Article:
Over 113 cannabinoids have been isolated from the cannabis plant. Many are obscure, and only found in trace amounts. We only have a basic understanding of how these cannabinoids interact with the human endocannabinoid system with much further research required to investigate the cannabinoid family in more detail.
Cannabidiol (CBD) is the most common cannabinoid in most hemp plants, and has demonstrated the widest variety of potential medicinal uses. Many scientific papers and anecdotal reports detail possible pain relieving, antioxidant, anti-inflammatory, anti-seizure and anti-nausea effects of CBD.
Cannabidiol Acid (CBDA) is a precursor to cannabidiolate and acts as an enzyme which synthesizes cannabidiol.
Cannabidivarin (CBDV) is a homolog of cannabidiol. It is non-psychoactive. CBDV has been shown to have anti-epileptic and anticonvulsant properties. CBDV is being researched heavily for use in epileptic seizure management.
Cannabichromene (CBC) may possess anti-inflammatory, pain relieving and antidepressant properties, maybe partially due to its ability to slow the breakdown of the body’s own cannabinoids. CBC appears to have anti-fungal and anticonvulsant properties.
Cannabigerol (CBG) This reacts with another substance, olivetolic acid, with the help of an enzyme to form the “first” cannabinoid, cannabigerolic acid. Enzymes are produced by all lifeforms: bacteria, plants and animals, as they are needed to speed up vital chemical reactions that could otherwise take years. Cannabigerolic acid is the acid form of cannabigerol, a cannabinoid which may reduce the breakdown of the body’s own cannabinoids. It may also possess antidepressant, antianxiety and anti-inflammatory effects, with the latter possibly a stronger effect than that of THC. Cannabigerolic acid can then be converted to the acid forms of THC, as well as cannabidiol (CBD) and cannabichromene (CBC).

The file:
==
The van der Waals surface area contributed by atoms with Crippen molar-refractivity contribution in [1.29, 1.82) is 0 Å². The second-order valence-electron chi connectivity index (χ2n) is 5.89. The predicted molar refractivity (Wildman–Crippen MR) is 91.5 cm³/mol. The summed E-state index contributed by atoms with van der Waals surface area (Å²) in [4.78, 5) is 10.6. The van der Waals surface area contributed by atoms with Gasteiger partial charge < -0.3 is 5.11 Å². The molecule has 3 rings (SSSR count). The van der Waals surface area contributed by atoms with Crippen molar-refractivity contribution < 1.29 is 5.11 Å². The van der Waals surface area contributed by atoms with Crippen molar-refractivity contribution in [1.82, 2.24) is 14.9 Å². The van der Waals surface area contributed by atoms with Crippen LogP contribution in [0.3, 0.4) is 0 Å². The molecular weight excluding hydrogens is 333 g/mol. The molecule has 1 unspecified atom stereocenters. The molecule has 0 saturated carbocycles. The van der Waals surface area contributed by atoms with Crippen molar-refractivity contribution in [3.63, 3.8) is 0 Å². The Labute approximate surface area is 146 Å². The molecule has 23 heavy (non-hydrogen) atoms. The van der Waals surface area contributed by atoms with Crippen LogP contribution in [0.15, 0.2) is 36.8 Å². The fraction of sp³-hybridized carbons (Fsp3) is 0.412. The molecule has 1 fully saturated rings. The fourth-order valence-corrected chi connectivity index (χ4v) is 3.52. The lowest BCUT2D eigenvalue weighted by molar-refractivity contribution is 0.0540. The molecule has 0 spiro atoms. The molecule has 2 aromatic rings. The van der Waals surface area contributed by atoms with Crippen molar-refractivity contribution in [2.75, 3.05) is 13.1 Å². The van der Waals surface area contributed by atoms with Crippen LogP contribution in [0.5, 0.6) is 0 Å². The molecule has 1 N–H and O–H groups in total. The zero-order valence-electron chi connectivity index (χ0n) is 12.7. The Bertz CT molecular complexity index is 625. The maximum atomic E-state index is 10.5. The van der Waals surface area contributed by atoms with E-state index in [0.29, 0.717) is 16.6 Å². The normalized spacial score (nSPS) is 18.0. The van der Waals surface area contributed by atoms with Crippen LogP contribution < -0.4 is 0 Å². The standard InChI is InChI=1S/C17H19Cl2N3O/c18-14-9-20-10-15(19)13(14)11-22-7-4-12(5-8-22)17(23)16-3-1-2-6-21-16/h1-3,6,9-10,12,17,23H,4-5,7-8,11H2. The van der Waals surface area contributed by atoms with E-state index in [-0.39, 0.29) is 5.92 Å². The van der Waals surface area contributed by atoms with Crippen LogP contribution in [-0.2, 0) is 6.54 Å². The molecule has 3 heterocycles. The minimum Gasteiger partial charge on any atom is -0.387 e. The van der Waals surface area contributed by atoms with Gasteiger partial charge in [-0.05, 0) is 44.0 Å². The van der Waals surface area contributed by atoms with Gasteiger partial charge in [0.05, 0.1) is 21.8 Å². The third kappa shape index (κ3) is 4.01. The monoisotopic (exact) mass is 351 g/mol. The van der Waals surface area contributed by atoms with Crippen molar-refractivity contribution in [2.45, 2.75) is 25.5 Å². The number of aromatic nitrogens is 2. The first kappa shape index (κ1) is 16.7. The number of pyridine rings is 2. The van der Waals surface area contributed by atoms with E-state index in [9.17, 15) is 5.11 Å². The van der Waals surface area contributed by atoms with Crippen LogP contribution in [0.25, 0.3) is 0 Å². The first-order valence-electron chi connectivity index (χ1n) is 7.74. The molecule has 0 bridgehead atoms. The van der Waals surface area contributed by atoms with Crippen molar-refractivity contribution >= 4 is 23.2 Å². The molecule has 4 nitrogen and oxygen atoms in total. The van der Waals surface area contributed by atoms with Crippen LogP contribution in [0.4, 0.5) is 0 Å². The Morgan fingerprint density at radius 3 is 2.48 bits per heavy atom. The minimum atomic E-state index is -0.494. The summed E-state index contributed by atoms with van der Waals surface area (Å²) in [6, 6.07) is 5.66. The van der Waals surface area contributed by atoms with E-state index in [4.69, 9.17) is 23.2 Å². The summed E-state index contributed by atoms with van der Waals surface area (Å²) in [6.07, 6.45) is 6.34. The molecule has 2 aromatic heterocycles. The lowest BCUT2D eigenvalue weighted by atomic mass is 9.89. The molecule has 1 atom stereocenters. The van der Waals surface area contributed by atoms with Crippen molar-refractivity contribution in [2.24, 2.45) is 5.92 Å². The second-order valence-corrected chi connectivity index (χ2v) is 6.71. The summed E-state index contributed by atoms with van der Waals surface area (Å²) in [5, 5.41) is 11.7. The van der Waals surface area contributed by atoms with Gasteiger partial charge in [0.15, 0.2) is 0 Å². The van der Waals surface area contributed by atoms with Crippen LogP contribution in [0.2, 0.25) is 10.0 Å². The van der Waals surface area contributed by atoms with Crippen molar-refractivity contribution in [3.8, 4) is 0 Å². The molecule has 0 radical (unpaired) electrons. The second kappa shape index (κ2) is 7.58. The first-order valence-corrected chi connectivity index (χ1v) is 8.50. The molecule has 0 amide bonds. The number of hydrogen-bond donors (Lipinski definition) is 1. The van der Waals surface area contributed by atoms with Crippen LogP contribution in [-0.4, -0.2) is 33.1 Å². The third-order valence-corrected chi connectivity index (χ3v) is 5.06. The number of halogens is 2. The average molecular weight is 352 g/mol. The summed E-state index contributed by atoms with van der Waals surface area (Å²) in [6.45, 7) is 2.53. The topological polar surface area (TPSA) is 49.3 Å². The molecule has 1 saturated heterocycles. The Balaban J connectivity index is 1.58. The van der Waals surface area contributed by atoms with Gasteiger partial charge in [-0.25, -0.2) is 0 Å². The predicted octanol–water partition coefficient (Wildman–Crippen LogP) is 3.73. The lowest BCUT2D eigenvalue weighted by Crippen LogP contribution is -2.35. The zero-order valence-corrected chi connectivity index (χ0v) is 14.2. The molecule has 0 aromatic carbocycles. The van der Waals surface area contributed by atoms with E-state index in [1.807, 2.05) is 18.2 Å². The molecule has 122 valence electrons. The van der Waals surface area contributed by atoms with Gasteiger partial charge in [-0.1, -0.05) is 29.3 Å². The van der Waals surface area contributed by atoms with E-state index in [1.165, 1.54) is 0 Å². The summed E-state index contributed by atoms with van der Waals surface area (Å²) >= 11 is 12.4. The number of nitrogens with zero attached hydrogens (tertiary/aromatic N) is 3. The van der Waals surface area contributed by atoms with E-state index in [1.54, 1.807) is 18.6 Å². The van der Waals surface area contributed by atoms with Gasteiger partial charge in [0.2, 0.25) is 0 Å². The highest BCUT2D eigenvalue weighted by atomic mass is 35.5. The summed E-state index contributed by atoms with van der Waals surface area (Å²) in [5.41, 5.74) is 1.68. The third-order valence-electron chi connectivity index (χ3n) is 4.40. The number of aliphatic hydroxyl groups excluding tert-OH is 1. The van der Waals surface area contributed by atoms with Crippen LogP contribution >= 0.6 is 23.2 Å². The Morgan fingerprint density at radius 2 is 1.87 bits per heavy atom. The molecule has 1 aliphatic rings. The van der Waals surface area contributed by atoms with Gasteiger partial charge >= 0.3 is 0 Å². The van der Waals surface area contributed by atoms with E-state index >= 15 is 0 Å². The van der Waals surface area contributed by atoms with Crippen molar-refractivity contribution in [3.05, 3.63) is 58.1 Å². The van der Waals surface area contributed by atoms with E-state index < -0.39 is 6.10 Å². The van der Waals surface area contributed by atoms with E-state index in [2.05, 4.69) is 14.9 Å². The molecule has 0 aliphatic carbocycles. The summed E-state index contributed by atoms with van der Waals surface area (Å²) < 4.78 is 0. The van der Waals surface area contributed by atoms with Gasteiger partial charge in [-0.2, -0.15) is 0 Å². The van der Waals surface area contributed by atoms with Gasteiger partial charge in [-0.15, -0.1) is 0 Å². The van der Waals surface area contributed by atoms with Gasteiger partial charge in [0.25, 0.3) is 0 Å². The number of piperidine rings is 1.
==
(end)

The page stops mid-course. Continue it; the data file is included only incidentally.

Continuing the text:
Cannabinol (CBN) is a product of aged THC, and it has demonstrated possible anticonvulsant and anti-inflammatory effects. On top of this, geranyl pyrophosphate is also joined to another substance known as divarinic acid to form cannabigerovarinic acid. This can then be converted to similar versions of THC, CBD and CBC called “propyl analogues”. One of these, THCV, has demonstrated anti-obesity effects, which may be of high importance to the health of many in our current society.
Tetrahydrocannabinol (THC) is the psychoactive substance in plants of the Cannabis genus, and is therefore not present in the hemp oils and extracts. It is also a scheduled substance in many countries and therefore illegal to possess or distribute. To create THC, geranyl pyrophosphate and olivetolic acid react and are then catalysed by an enzyme, producing cannabigerolic acid (CBGA). The CGBA is then cyclized by the enzyme THC acid synthase to produce THCA. Over time, or when heated, THCA decarboxylates, producing THC.
Tetrahydrocannabivarin (THCV) is a CB1 and CB2 receptor antagonist. It is a homologue of THC and has quite different effects. THCV is a non-psychoactive substance. THCV is being researched heavily for use in the management of type II diabetes.